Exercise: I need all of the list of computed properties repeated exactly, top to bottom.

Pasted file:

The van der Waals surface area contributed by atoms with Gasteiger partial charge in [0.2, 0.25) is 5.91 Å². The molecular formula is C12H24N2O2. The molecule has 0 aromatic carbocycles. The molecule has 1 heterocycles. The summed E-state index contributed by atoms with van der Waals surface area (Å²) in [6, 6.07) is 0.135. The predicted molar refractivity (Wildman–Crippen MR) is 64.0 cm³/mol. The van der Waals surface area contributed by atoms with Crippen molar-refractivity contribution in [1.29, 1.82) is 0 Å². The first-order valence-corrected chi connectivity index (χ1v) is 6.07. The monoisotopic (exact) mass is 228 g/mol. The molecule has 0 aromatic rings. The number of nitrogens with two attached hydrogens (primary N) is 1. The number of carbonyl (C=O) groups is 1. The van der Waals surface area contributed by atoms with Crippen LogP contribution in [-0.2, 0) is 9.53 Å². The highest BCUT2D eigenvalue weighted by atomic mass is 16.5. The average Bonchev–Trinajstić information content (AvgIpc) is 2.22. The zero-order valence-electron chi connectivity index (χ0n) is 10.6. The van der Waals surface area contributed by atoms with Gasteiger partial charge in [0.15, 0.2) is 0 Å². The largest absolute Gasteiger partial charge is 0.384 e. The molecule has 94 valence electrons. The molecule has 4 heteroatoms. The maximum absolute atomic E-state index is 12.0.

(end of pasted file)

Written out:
The van der Waals surface area contributed by atoms with Gasteiger partial charge in [0.2, 0.25) is 5.91 Å². The molecular formula is C12H24N2O2. The molecule has 0 aromatic carbocycles. The molecule has 1 heterocycles. The summed E-state index contributed by atoms with van der Waals surface area (Å²) in [6, 6.07) is 0.135. The predicted molar refractivity (Wildman–Crippen MR) is 64.0 cm³/mol. The van der Waals surface area contributed by atoms with Crippen molar-refractivity contribution in [1.29, 1.82) is 0 Å². The first-order valence-corrected chi connectivity index (χ1v) is 6.07. The monoisotopic (exact) mass is 228 g/mol. The molecule has 0 aromatic rings. The number of nitrogens with two attached hydrogens (primary N) is 1. The number of carbonyl (C=O) groups is 1. The van der Waals surface area contributed by atoms with Crippen LogP contribution in [-0.2, 0) is 9.53 Å². The highest BCUT2D eigenvalue weighted by atomic mass is 16.5. The average Bonchev–Trinajstić information content (AvgIpc) is 2.22. The zero-order valence-electron chi connectivity index (χ0n) is 10.6. The van der Waals surface area contributed by atoms with Gasteiger partial charge in [0.15, 0.2) is 0 Å². The largest absolute Gasteiger partial charge is 0.384 e. The molecule has 94 valence electrons. The molecule has 4 heteroatoms. The maximum absolute atomic E-state index is 12.0.